Permit description from 2022, found by x.com/salismetho

Now, thanks to the new concept renders from the NBCUniversal’s community site, we can see what this moment around the Starway may look like.

Rendering of coaster from communityline.nbcuni.com

The infographic describes the ride as “High Speed Fast & Furious Themed Terrain Coaster,” and says it will have “2 Trains Moving On The Track With 16 People Each.” For the purposes of this document, it likely means that there will be two trains on the ride portion of the track at a time. There will likely be more trains on at once, but the others would be at load/unload or in waiting.

Excerpt from infographic on communityline.nbcuni.com

As the main point of the document is to assure residents that precautions are being made to minimize sound from the roller coaster, much of the info page is dedicated to explaining the techniques they plan to employ. Universal says they are going to be well within the property’s sound ordinance.

Concept rendering of coaster seen in distance from communityline.nbcuni.com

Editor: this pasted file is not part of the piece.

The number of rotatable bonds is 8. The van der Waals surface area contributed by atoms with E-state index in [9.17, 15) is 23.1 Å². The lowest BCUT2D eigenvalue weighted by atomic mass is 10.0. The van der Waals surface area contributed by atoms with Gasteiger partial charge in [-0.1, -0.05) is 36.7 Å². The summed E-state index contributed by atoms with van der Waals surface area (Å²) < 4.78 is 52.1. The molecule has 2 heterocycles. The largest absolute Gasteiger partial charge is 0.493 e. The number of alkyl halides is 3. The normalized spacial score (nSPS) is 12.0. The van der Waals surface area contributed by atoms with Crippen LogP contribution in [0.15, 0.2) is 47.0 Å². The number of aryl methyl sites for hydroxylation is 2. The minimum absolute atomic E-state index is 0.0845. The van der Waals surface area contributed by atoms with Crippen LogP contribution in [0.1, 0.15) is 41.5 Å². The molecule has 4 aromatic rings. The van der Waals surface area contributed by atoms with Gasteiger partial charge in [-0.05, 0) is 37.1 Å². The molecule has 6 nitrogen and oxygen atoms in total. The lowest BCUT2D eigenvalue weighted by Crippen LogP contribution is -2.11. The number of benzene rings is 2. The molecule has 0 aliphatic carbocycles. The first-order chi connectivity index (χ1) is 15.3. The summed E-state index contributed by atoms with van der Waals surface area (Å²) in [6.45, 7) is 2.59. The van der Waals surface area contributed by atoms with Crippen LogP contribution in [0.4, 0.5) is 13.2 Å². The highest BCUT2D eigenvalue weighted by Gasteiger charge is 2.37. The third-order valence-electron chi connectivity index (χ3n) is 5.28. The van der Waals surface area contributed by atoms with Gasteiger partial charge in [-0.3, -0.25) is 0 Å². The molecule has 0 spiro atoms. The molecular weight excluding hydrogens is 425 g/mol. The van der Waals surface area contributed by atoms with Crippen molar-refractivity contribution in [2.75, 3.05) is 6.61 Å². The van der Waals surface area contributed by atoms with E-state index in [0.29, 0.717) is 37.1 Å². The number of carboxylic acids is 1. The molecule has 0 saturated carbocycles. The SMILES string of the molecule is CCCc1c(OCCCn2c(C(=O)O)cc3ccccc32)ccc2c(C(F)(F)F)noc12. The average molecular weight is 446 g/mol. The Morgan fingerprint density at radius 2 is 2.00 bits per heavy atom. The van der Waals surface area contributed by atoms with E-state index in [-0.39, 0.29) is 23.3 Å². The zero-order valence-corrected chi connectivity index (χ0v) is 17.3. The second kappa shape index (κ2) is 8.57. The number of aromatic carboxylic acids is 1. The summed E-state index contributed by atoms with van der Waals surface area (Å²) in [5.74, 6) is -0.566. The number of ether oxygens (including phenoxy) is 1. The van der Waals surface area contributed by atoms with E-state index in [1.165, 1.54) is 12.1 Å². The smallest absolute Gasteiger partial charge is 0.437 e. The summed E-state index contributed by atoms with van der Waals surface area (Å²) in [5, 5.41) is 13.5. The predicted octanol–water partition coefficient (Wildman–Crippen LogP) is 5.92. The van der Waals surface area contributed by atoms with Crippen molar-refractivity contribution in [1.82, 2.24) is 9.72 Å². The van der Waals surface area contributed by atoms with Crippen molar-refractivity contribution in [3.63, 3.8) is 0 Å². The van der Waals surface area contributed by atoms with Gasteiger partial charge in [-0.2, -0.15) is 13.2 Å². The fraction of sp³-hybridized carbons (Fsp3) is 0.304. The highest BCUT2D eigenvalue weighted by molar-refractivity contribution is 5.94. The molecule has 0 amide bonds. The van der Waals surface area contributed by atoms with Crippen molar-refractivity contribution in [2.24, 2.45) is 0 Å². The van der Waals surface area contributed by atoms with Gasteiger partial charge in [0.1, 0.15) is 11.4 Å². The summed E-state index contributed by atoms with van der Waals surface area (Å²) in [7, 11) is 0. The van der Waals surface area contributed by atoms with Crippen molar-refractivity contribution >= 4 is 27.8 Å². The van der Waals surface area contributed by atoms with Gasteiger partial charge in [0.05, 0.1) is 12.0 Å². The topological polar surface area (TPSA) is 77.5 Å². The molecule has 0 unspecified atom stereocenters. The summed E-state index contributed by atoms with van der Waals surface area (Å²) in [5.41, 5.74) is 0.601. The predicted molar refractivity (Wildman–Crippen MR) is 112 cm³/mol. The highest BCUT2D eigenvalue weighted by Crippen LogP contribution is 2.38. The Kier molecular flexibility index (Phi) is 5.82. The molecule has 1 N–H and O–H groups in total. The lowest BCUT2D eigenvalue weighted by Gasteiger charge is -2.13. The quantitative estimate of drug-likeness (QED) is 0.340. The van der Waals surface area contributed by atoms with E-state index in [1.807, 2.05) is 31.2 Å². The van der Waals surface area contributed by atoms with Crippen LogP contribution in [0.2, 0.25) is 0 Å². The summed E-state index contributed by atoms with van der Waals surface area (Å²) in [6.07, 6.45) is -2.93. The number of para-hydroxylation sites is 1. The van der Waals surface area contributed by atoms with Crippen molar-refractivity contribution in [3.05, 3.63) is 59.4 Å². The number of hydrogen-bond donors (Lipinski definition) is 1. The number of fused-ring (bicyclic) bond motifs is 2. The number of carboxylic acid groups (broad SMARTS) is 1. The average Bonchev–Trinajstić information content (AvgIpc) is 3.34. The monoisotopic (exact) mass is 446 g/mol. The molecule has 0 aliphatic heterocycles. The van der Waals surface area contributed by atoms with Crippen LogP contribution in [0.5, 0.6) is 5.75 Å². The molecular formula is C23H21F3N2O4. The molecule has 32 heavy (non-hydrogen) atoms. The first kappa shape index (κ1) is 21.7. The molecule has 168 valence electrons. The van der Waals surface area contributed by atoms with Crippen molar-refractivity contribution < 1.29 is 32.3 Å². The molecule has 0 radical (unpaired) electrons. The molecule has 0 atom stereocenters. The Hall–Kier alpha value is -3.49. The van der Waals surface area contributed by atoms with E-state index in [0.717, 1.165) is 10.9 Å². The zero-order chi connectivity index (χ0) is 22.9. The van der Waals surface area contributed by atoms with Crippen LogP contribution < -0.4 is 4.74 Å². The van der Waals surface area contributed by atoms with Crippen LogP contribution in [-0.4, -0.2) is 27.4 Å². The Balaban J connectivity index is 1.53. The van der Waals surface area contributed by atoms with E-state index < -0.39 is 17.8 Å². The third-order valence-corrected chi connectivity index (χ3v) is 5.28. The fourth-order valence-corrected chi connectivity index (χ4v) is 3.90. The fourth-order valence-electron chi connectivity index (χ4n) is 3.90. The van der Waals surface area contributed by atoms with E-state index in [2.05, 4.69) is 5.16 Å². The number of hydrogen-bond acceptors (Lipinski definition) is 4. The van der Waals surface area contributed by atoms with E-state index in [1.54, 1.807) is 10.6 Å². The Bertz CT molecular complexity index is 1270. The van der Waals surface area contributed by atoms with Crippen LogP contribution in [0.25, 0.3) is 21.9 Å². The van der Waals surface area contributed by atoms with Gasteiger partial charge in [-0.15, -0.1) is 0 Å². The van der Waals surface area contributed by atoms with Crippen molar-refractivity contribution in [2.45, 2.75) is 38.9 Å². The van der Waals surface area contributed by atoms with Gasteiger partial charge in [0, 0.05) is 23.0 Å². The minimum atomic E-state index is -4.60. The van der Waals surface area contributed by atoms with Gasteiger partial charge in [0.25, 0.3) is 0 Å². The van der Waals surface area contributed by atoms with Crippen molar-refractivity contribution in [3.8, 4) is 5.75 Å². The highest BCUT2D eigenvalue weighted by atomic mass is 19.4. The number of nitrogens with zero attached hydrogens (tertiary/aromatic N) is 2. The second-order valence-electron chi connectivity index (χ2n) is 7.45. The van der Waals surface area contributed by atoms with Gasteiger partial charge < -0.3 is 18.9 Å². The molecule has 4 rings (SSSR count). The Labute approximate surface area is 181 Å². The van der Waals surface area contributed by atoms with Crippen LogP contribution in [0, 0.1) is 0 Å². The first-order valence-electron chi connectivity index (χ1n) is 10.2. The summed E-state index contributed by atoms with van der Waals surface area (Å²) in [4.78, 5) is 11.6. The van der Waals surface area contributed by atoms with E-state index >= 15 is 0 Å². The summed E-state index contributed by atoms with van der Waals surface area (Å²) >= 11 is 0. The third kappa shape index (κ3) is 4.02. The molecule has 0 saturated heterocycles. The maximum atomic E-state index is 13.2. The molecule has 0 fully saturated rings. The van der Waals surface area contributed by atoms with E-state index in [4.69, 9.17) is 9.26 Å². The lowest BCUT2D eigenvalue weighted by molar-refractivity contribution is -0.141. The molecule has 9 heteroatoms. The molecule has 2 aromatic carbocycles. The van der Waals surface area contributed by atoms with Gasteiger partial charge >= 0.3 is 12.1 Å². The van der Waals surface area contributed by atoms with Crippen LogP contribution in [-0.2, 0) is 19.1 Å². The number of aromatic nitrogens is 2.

The four layers of sound mitigation include:

Utilizing low rumble track, which is achieved by filling supports with pea gravel to minimize sound. This is how the Incredible Hulk Coaster at Islands of Adventure minimized sound from rumble when it was retracked in 2016.

A sound wall larger than two football fields will be built, made of sound absorbing material. The document does not say where this massive wall will be located though.

The ride vehicle itself will have the ability to rotate 360-degrees. This has been rumored since the start, and may be advertised as a “drifting effect” when the attraction opens, but is intended to turn the cars away from the community at key “scream moments.”